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I might be biased.

Eleven Miles from Home

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Love. Hate. Jet Skis. Two ex-lovers must play this shell game in the middle of nowhere. But who will win?

Richard and Rachel stopped getting along months ago, but they continue to go out together to satisfy the one recreational interest they share. However, when misfortune steals that link away and leaves them stranded on the side of the road eleven miles from home, they must not only figure out what went wrong in their relationship but decide whether it’s even worth saving.

Book Details

Story:

Eleven Miles from Home

Author:

Jeremy Bursey

Type:

Short Story


Genres:

  • Fiction
  • Coming of Age
  • Drama
  • Literature

Style:

  • First Person
  • Narrative
  • Two Points of View

Main Characters:

  • Richard
  • Rachel

Main Locations:

Middle of Nowhere, USA

Description:

Love. Hate. Jet Skis. Two ex-lovers must play this shell game in the middle of nowhere. But who will win? 

What happens when two people who used to date but can no longer stand each other get stranded together on the side of the road in the middle of nowhere?

Will they find reconciliation and rekindle their lost love? Or will they discover they truly have no business being in a relationship and call it quits forever?

Richard and Rachel used to date, a lot, not out of malice but because they genuinely liked each other. However, life has taken a turn for the mundane, and the spark they once shared has long since turned to smoke. They continue to meet once a week to satisfy the one activity they still enjoy together: jet-skiing. However, thanks to a miscalculation in judgment, the link they keep gets stolen, and as they wait for the means to return to civilization, they are forced to confront whether they should save whatever remains of their fragile relationship.

Eleven Miles from Home is an unflinching story about perception, realization, and the truth behind those relationships we thought were so great once upon a time. It’s the story of two people who must face the harsh reality that they’ve missed the mark, who bare their souls over what they discover about each other and themselves, and question whether their choices are sound.

Eleven Miles from Home is a story that forces us to think about our relational decisions and the reasons we delay the inevitable.

Format:

This story is sold as an e-book only. It can also be found in the anthology Zippywings 2015: A Short Story Collection (2015), which has e-book and print editions available. It was previously published in the anthology Seven-Sided Dice: The Collection of Junk, Vol. 3 (2006, no longer available).

Price:

  • Free (on this website).
  • $0.99 USD (on Amazon and other retailers).
  • Equivalent to $0.99 in other regions.

Book Stats:

Not including front and back matter pages:

  • 52 Pages
  • 0 – 1 Hours to read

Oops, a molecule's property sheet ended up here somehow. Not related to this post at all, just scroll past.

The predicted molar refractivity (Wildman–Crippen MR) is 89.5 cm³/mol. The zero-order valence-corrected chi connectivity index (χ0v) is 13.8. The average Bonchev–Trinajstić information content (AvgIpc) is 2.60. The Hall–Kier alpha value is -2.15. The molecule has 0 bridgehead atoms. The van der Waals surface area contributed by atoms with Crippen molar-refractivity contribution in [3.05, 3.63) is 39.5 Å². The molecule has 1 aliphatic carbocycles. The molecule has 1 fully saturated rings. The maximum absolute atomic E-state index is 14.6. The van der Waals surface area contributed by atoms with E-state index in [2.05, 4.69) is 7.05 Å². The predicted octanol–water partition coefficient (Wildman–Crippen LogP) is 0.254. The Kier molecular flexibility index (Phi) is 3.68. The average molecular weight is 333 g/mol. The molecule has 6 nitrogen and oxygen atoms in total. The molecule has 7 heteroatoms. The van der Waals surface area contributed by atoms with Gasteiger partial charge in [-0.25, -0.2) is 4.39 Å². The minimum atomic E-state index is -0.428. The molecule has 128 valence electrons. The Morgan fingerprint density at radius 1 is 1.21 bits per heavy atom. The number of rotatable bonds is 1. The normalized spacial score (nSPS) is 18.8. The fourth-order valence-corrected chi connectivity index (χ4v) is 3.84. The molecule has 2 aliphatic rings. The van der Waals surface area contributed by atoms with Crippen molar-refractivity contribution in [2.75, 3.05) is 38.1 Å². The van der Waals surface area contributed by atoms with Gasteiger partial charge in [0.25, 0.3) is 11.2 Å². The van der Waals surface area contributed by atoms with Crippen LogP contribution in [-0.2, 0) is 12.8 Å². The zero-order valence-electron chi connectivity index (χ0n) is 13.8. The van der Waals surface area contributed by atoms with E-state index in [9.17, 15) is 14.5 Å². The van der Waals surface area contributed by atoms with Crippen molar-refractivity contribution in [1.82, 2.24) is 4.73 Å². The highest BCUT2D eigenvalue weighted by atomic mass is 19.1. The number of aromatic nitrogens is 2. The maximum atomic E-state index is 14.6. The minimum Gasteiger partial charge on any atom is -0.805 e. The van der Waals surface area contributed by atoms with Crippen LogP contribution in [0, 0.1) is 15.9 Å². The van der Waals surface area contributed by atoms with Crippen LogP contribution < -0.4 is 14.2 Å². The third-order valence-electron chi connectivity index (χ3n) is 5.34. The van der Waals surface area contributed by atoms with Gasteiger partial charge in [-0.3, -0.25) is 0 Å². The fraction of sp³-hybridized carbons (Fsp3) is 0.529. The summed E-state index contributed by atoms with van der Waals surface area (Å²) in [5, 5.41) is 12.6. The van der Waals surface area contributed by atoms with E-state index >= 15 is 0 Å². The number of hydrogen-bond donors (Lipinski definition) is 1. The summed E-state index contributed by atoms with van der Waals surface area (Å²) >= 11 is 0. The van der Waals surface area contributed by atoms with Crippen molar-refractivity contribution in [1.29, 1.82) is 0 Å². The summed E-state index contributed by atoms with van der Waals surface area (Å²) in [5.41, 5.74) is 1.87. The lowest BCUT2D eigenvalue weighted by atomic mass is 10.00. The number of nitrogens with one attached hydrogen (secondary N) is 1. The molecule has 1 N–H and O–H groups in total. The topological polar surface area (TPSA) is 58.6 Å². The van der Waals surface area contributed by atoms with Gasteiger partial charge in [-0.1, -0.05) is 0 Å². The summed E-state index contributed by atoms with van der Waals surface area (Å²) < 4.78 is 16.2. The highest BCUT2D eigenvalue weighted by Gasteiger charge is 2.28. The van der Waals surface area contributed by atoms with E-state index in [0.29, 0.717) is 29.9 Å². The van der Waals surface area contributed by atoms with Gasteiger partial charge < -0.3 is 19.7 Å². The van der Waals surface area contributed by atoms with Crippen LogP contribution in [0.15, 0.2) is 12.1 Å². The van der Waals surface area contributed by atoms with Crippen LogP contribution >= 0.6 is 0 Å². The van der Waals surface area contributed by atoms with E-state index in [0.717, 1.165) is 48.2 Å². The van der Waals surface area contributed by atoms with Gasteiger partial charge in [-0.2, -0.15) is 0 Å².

• 13k Total words

Copyright:

  • ©2015 by Jeremy Bursey (original e-book edition)
  • ©2020 by Jeremy Bursey (“Remastered Edition” and “The Hybrid Cut”)
  • ©2006 by Jeremy Bursey (original print anthology edition, Seven-Sided Dice, The Collection of Junk, Vol. 3)

ISBN and ASIN Information:

(Original Edition)

  • ISBN: 9781311197627 (e-book, Smashwords Edition)
  • ISBN: 9781393163633 (e-book, Draft2Digital)
  • ASIN: B019T6OT9S (e-book, Amazon)
  • GGKEY: F88064GNA7H (e-book, Google Play Books)

(Remastered Edition)

  • ISBN: 9780463375730 (e-book, Smashwords Edition)
  • ISBN: 9781393513629 (e-book, Draft2Digital)
  • ASIN: B086H5SY6X (e-book, Amazon)
  • GGKEY: 586CTE0SWQA (e-book, Google Play Books)

Disclaimer and License Notes:

This e-book is licensed for your personal enjoyment only. This e-book may not be re-sold or given away to other people. If you would like to share this book with another person, please purchase an additional copy for each recipient. If you’re reading this book and did not purchase it, or it was not purchased for your use only, then please return to your favorite e-book retailer and purchase your own copy. Thank you for respecting the hard work of this author.

This is a work of fiction. Names, characters, businesses, places, events, and incidents are either the products of the author’s imagination or used in a fictitious manner. Any resemblance to actual persons, living or dead, or actual events is purely coincidental. Some real-life cities, towns, institutions, or products may appear to lend authenticity to a scene for literary purposes, but this work does not intend to endorse or malign them. There is no catharsis or advertisement happening here. All other trademarks and copyrights are the property of their respective owners.

No part of this text may be reproduced in any other work without giving credit to the author. No part of this text may be used for commercial purposes, except by reviewers or critics, without the author’s permission. The complete text is intended for personal use only and may not be used for commercial purposes, or duplicated in any other form for purposes other than personal, noncommercial use, or posted to any other site without the author’s permission.

Exclusive Extras

Eleven Miles from Home

Exclusive Extras

Want more content than just the story? Then scroll through this section for bonus items, including not one but two series of questions for your readers’ group, because I know you want to talk about my books in your readers’ group.

Readers’ Group Discussion Questions

Thank you for choosing Eleven Miles from Home as the subject for your reading discussion. The following questions mean to guide readers through the conversation but should in no way limit its direction or focus during its exploration of ideas. If your group has a topic other reading groups should discuss, please e-mail me, and I may add them to a future edition of the book. Thanks.